This is a micrograph of a gamma-irradiated thin-section. It contains many primary structures - these white areas – which are full of primary brine inclusions. These are overprinted by deformation features, as shown by these subgrains, and minor recrystallization, by grain boundary migration. Recrystallization erases the primary structures in the salt and by this process fluid inclusions, moved into the grain boundaries, so that, the solution-precipitation creep is accelerated by this process.



The subgrain size gives us stresses between 0.6 and 1 MPa for the bedded salt, and the depth of the salt layers imply maximum 50 C for deformation temperature. Taken these together, we see that both solution-precipitation creep and the dislocation creep contribute in the same order of magnitude to the total strain rate and the equation describing rheology should be composed of the contribution of both.




We studied domal salts from the asse, gorleben and klodawa salt diapirs. The microstructure shows clear evidence for dislocation creep – see the subgrains in this image - and fluid assisted grain boundary migration – see the beautiful growth banding in this grain




The subgrain size in the domal salts imply stresses of 1-2 MPa. The deformation temperature, even for deep salt diapirs, is not more than 150 C. The main deformation mechanism according to the microstructure images and to this graph is dislocation creep, while the solution precipitation creep contributes less to the total strain rate due to the relatively large grain size, and high temperature.




Our last example is the exotic, highly deformed glacier salt form Iran. Here the Cambrian Hormuz salt comes from a depth of 5 km and reaches the surface. From the topographic high, that is the outcrop of the salt dome, the salt mass moves slowly down under very low stresses. This is the salt glacier. The movement of the salt glacier is accelerated after rainy seasons.

Such salt glaciers have been shown to have been present in the CEB during the geological past – we saw in the previous talk from Mohr - so these samples are quite relevant to salt tectonics in Germany.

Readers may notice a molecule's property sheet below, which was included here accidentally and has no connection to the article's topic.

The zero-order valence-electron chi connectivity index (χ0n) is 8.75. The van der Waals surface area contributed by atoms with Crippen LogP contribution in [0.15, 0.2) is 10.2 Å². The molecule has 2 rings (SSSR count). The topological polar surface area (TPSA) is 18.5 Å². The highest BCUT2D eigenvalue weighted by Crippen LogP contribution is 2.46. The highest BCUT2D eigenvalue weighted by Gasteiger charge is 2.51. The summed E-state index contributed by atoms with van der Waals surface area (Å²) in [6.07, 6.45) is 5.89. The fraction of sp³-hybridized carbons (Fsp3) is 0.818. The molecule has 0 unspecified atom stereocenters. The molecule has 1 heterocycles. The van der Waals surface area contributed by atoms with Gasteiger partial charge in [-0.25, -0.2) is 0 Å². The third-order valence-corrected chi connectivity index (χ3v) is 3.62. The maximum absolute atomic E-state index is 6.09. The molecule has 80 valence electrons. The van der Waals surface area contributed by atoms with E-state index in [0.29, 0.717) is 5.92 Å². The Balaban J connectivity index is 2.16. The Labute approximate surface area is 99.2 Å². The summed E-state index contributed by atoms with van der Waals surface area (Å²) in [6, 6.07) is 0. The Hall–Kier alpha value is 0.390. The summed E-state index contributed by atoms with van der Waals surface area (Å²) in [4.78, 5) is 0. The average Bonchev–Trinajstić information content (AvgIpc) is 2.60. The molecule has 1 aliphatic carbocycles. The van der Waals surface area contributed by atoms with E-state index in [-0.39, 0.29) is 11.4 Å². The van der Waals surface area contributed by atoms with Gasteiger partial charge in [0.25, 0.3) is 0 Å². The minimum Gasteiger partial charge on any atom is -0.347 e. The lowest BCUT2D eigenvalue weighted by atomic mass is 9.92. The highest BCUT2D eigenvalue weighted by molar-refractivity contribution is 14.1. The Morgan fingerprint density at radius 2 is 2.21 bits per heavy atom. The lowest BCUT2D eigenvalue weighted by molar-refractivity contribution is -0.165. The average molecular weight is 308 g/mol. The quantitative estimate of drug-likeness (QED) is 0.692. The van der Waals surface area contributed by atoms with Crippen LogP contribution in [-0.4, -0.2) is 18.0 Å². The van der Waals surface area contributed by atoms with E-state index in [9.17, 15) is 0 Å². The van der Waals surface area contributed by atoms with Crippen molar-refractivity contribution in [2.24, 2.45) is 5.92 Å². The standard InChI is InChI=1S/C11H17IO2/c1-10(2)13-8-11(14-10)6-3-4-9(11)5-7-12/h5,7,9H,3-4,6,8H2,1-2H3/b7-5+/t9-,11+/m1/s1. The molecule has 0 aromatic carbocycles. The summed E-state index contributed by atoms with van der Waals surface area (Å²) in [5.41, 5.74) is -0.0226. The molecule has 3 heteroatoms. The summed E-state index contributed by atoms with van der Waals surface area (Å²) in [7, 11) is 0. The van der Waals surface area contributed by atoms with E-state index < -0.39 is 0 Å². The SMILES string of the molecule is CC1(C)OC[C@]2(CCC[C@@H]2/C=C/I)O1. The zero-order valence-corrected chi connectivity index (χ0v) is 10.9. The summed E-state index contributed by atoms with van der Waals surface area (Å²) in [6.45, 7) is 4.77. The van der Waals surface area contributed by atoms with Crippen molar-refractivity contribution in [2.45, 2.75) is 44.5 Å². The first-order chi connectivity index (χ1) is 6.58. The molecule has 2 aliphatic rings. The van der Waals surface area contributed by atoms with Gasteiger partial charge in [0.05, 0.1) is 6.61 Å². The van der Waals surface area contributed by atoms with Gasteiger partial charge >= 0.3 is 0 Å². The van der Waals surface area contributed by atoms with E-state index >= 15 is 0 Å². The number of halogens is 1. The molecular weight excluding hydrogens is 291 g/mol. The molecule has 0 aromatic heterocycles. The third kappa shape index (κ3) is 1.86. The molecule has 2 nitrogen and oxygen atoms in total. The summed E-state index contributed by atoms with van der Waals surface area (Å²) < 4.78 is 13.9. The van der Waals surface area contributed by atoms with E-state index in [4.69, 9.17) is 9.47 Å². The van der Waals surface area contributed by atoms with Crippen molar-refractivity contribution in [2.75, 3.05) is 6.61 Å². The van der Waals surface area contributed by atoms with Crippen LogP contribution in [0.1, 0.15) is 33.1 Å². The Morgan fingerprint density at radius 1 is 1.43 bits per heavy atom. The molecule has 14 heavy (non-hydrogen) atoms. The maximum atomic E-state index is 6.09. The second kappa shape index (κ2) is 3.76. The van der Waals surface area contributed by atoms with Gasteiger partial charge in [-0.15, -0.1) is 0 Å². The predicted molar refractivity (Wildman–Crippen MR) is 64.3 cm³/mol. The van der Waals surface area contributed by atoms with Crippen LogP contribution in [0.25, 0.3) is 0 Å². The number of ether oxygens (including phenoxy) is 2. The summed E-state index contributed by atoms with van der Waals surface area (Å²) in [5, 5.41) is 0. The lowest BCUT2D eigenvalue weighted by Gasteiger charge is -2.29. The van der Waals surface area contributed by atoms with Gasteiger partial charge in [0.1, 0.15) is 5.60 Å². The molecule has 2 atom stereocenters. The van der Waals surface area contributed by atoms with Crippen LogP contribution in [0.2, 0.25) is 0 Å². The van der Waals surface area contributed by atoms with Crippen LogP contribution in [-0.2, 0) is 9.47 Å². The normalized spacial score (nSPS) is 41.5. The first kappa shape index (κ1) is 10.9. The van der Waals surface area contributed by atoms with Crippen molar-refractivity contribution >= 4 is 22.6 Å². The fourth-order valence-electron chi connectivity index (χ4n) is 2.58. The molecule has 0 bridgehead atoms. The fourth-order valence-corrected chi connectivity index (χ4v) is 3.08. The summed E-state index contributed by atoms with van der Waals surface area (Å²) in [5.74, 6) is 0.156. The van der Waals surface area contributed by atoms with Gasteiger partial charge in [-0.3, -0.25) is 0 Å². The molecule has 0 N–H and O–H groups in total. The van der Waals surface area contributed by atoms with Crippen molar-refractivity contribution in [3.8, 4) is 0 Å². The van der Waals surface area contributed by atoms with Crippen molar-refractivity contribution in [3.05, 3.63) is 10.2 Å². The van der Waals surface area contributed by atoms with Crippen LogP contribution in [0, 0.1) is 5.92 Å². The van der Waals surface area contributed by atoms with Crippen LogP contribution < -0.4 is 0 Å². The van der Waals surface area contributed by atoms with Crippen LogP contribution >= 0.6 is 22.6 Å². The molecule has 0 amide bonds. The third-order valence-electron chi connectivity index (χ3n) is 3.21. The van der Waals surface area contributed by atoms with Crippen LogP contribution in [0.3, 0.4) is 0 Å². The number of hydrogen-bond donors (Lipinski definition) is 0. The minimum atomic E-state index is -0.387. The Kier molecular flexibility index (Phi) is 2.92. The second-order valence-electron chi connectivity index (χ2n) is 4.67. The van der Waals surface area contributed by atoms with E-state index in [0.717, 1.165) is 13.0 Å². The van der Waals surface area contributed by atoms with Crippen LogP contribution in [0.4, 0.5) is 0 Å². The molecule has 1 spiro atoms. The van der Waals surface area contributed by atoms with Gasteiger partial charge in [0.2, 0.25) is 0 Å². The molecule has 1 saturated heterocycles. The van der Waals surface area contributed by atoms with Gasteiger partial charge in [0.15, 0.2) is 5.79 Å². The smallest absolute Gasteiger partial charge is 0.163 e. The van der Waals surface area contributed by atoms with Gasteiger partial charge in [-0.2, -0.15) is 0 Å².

The microstructure is strikingly different from the previous samples. Lots of very small grains are present and only a few large grains. Those large grains are full of very small subgrains, while the small grains are free of subgrains. The presence of subgrains in the large grains means that those deformed by dislocation climb process, but the lack of subgrains in the small grains is indicative for pressure-solution.

How can we explain the structures in this salt? We have to explain somehow the presence of subgrains, and the deviatoric stress of 4-5 MPa that they imply. That high stress is clearly not present in the salt glacier. The most reasonable explanation is that they are introduced during the upward transport of the salt. In the glacier itself, the pressure solution is the main deformation mechanism but the old grains preserve the record of previous high stresses. The fluid which is necessary for this type of deformation comes from the seasonal rain.




In this case, we have to separate two parts of the process. One is with high stresses -3 to 5 MPa - recorded in the large grains and the other related to the low stress fine grained samples. If we plot the two different sets on the graph we see that while in the first case – the extrusion phase - the rheological behaviour is controlled by the dislocation creep, in the second case - in the salt glacier - the main deformation mechanism is pressure solution.




With the case studies we saw that in different salt structures different deformation mechanisms dominate, thus their rheological behaviour should be described with different flow laws. With other words, if one wants to build a proper geomechanical model, the model, as the structure matures, has to switch between flow laws!

Variations in temperature and switch between the flow laws yield variation in viscosity values between 1014 to 1019.




In this talk we demonstrated that in different tectonic regimes different deformation mechanisms are dominant.

These are associated with different levels of differential stress and different rheologies, and these different rheologies should be used for mechanical modelling of salt structure development.

Thank you for your kind attention.


7th oct. 2004 sofie